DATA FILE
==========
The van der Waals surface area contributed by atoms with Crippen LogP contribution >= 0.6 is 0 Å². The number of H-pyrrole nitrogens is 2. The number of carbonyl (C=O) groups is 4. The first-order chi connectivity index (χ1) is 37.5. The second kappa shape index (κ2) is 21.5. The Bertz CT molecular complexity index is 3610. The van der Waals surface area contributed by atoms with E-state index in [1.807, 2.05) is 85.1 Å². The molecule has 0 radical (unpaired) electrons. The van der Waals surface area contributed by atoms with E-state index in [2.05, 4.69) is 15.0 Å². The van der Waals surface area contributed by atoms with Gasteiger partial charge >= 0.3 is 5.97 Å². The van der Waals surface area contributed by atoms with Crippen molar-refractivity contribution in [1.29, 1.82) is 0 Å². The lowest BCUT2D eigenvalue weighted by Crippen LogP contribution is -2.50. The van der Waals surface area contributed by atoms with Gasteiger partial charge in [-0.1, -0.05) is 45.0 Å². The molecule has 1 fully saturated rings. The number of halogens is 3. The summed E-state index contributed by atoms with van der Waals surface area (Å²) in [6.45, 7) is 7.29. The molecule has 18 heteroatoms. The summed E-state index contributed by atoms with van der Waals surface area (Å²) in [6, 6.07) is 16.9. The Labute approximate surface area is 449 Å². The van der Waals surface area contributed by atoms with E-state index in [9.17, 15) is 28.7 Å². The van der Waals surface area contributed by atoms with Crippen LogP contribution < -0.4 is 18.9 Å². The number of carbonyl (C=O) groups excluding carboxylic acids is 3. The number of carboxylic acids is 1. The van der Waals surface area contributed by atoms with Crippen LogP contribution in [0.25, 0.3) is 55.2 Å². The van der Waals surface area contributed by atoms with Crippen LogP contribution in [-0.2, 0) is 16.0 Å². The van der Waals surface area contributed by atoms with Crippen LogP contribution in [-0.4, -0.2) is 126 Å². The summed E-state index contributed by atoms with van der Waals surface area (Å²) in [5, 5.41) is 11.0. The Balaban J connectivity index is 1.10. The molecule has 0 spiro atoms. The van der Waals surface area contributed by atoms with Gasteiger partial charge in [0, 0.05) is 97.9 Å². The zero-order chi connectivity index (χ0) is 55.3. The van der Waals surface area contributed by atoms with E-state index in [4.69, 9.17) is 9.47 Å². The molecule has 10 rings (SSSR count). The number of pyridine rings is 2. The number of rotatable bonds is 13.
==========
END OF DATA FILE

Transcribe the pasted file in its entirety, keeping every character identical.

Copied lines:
The van der Waals surface area contributed by atoms with Crippen LogP contribution >= 0.6 is 0 Å². The number of H-pyrrole nitrogens is 2. The number of carbonyl (C=O) groups is 4. The first-order chi connectivity index (χ1) is 37.5. The second kappa shape index (κ2) is 21.5. The Bertz CT molecular complexity index is 3610. The van der Waals surface area contributed by atoms with E-state index in [1.807, 2.05) is 85.1 Å². The molecule has 0 radical (unpaired) electrons. The van der Waals surface area contributed by atoms with E-state index in [2.05, 4.69) is 15.0 Å². The van der Waals surface area contributed by atoms with Gasteiger partial charge >= 0.3 is 5.97 Å². The van der Waals surface area contributed by atoms with Crippen molar-refractivity contribution in [1.29, 1.82) is 0 Å². The lowest BCUT2D eigenvalue weighted by Crippen LogP contribution is -2.50. The van der Waals surface area contributed by atoms with Gasteiger partial charge in [-0.1, -0.05) is 45.0 Å². The molecule has 1 fully saturated rings. The number of halogens is 3. The summed E-state index contributed by atoms with van der Waals surface area (Å²) in [6.45, 7) is 7.29. The molecule has 18 heteroatoms. The summed E-state index contributed by atoms with van der Waals surface area (Å²) in [6, 6.07) is 16.9. The Labute approximate surface area is 449 Å². The van der Waals surface area contributed by atoms with E-state index in [9.17, 15) is 28.7 Å². The van der Waals surface area contributed by atoms with Crippen LogP contribution < -0.4 is 18.9 Å². The number of carbonyl (C=O) groups excluding carboxylic acids is 3. The number of carboxylic acids is 1. The van der Waals surface area contributed by atoms with Crippen LogP contribution in [0.25, 0.3) is 55.2 Å². The van der Waals surface area contributed by atoms with Crippen LogP contribution in [-0.2, 0) is 16.0 Å². The van der Waals surface area contributed by atoms with Crippen LogP contribution in [-0.4, -0.2) is 126 Å². The summed E-state index contributed by atoms with van der Waals surface area (Å²) in [5, 5.41) is 11.0. The Balaban J connectivity index is 1.10. The molecule has 0 spiro atoms. The van der Waals surface area contributed by atoms with Gasteiger partial charge in [0, 0.05) is 97.9 Å². The zero-order chi connectivity index (χ0) is 55.3. The van der Waals surface area contributed by atoms with E-state index in [4.69, 9.17) is 9.47 Å². The molecule has 10 rings (SSSR count). The number of pyridine rings is 2. The number of rotatable bonds is 13.